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As an October deadline looms for Salt Lake City to resume work on its new foothills trails, some trail users and advisers say the Public Lands Department isn’t listening to their warnings of impending disaster.
The city’s foothills largely include a loose system of user-created trails and old maintenance roads. In an attempt to bring order to the network, and improve features like signs and trailheads, Public Lands (formerly the Parks and Public Lands Division) created a master plan to build new trails using best practices and decommission unsustainable ones.
But after the department and its consultant constructed the first round of new paths near City Creek and the Avenues, many city residents and trail users are less than impressed.
“Once we have snow, and everything freezes and thaws, the trails will have major erosion issues,” cautioned Eric Edelman, a city resident who studies soil mechanics. “They’ll get washed out. The moment you put a bike on it, major ruts will occur. Banks will be destroyed.”
Sections of the new trails have already washed out or sit heavily eroded. In some places, trails don’t follow the master plan, abruptly turning and switchbacking up the hillside. Beloved, nearly century-old trails along ridgelines have been decommissioned. Users complain that the new paths have such gradual inclines that it’s apparent they were designed for bikers, not hikers and trail runners.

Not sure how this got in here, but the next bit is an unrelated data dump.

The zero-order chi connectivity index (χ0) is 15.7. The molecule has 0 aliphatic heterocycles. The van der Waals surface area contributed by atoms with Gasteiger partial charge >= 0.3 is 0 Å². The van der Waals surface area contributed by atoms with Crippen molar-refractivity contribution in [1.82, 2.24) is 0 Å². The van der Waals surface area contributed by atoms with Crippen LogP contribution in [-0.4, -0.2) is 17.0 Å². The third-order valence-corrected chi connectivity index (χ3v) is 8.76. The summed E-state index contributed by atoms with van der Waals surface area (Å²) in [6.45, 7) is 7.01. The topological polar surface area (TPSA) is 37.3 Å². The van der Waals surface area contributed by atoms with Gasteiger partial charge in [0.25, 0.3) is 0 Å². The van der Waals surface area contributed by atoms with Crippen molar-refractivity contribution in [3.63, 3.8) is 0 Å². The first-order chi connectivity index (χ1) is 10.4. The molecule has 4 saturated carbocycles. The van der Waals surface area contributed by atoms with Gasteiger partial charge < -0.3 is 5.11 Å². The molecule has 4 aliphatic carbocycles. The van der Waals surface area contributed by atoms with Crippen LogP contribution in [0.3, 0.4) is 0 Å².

“It’s like walking on a dirt sidewalk,” Edelman said.
Polly Hart, a member of the Parks, Natural Lands, Urban Forestry and Trails (PNUT) Advisory Board called some of the trails a “hideous scar on the hillside.”
“The construction issue, the actual implementation of the trails, I don’t think anyone knew it would be as shoddily done as it was,” Hart said. “The board was moderately involved in the planning, but all we ever did was give feedback. We didn’t participate in planning sessions, so it was hard to know that it was going to be so bike-centric.”
Hart said members of the public have been showing up to their monthly meetings to complain about the new trails since the spring. But she said it doesn’t appear that the Public Lands Department is taking the feedback seriously, including complaints coming directly from the board.
“They just give them lip service,” PNUT board member CJ Whittaker said. “The board is practically useless in the whole process.”
The foothills snafu prompted some board members to dig into their bylaws and figure out how much authority they have to intervene. At their July meeting, they asked Public Lands Director Kristin Riker to explain their duties.
“I would like the board to represent their communities,” Riker said, and act as “a line of communication and representation of our city ... so we are acting in the best interest of our residents.”
Hart, however, pointed out that the board’s bylaws state that members are supposed to make recommendations on capital improvement projects — on which, she said, they are not consulted. They are also supposed to provide input on the department’s budget and submit advice directly to the mayor and City Council, which Hart, who has been on the board for five years and is currently the longest-serving member, said they have not been allowed to do.
“The ordinance tasks us with doing that. It doesn’t say we can if we want; it says we are [supposed] to do this,” Hart said at the July meeting. “I feel like I’m just showing up and saying ‘awesome’ or ‘thumbs down.’ I just feel really powerless.”
Board member Phil Carroll complained that the board’s meetings are too rigid and rushed.
“These agendas are so tight it’s not so conducive to discussion,” Carroll said at the meeting. “These are complicated issues with a lot of different stakeholders ... We’re [viewing things] at 10,000 feet. I’d like to be at 10 feet.”